Fred Diamond: I have a question for you. We’ve had so many great Sales Game Changers on the show who have said that they are great listeners and I always ask the follow up question, “Give us something you do, give us a bit of advice for the people listening around the globe to help them become a better listener.” What’s a technique, a trick, a strategy that you do to become a better listener?

Sally Block: I remember I was very excited to get and secure an appointment with Michael Peacock, he was the president of Peacock Buick and I was selling yellow pages. I walked into his office and I’m halfway through my pitch, Fred, when he reaches across the table and he slams on the desk and he says, “Young lady, I said yes five minutes ago and you didn’t hear me because you’re still talking.” He said, “I want you to remember, you’ve got to stop and ask yourself, ‘why am I still talking?'” And we had a great laugh about it and for years I would stop by and have a cup of coffee with Michael Peacock and catch him up on my career, and to this day I still find myself continuing to practice that, “Why am I talking? What’s happening right now and why is there a reason for me to be talking right now?”

Fred Diamond: That is so powerful for two reasons. One is that the customer gave you the advice.

Sally Block: He was a good coach.

Fred Diamond: He was a good coach as a customer. A lot of the great stories that come out of the Sales Game Changers podcast is when the customer gives advice that has stuck with the sales leader that we’re talking to. The second one was that it was a very valuable lesson, we hear that so many times, losing the deal after it’s closed. [Laughs] I wish I could think of one of the examples where then the sale was made and then the sales rep said something like, “Well, of course it won’t work in your environment” so good for you, Michael Peacock?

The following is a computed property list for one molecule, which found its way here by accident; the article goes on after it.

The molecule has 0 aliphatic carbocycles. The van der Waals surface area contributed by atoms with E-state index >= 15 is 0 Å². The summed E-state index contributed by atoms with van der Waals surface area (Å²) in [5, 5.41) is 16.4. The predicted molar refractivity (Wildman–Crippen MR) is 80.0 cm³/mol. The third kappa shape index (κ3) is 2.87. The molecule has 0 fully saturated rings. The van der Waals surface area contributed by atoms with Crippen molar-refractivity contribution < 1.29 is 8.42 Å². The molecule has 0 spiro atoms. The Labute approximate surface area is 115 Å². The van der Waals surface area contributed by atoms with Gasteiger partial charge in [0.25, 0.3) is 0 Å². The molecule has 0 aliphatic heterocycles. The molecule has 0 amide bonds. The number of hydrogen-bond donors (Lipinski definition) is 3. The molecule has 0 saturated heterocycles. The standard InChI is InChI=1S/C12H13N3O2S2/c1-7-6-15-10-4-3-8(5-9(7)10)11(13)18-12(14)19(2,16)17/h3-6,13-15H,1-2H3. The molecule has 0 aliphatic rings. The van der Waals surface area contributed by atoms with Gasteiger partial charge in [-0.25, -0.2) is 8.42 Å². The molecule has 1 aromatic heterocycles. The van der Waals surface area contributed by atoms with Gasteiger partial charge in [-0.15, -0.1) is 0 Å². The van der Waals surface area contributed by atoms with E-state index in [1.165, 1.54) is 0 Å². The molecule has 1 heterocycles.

Sally Block: Michael Peacock.

Fred Diamond: Good for you, and good for you for hustling. Selling yellow pages advertising, that’s pure sales. We’ve had some Sales Game Changers who’ve sold copiers and fax machines back in the day, but the people who told me that they’ve sold yellow pages or advertising back then, good for you. Again, we’re talking to Sally Block, she’s the VP Sales, Dun & Bradstreet Government Solutions. Sally, what are you an expert in? Tell us a little more about your area of brilliance.

Sally Block: I’ve spent over 20 years in information data and analytics and my expertise is still a work in progress, Fred. One of my mentors who impacted me early on, I keep this quote in my head because what he told me was, “Success is more of an issue of who you are than what you know. While knowledge is necessary, sustained success comes to the person who’s driven by strong values and ethics.” The brilliance, if you would, comes from just that: integrity, ethics, drive and the reflection of the team around me. I’m driven by this team, I’m driven to be my best every day for this team to be fair, to be compassionate, to be purposeful and really to be a multiplier.

That’s the skill that I bring into this team and when you’re a multiplier, you’re encouraging collaboration, you’re raising the bar, being a multiplier also consists of investing time individually to my team members. When they sit down and know that they’re getting ready to be coached by me, they know that one of the first things that I’m going to ask them is, “Why are you doing what you’re doing? What inspires you to do it? What skills do you have that we’re not utilizing right now? Where are you going to add the greatest value?” That helps bring out the brilliance of the team, so if you ask me, my brilliance is the reflection of the team that’s around me.

Fred Diamond: I have a question. I’ve actually never asked this question before on the Sales Game Changers podcast. What is it about sales leadership that you love so much? I can get your passion here, but what is it about leadership that really drives you and that really gets you up in the morning, that really excites you?

Sally Block: It’s the educator in me, it’s the need to be that multiplier, it’s the tie back to why I’m in public sector. You’re involved in a mission, you’re involved in something bigger than yourself. When you are a sales leader, you have a direct responsibility for advancing the careers of the people that you work with, for bringing them with you. I was fortunate throughout my career and definitely at BNA to have people there that brought me and taught me and coached me, and that stays with you for a long time. That’s a responsibility, if you’re going to step into sales leadership, it’s something that you’re going to have to take with you.

Fred Diamond: Speaking about that, why don’t you tell us about an impactful sales mentor and how they impacted your career?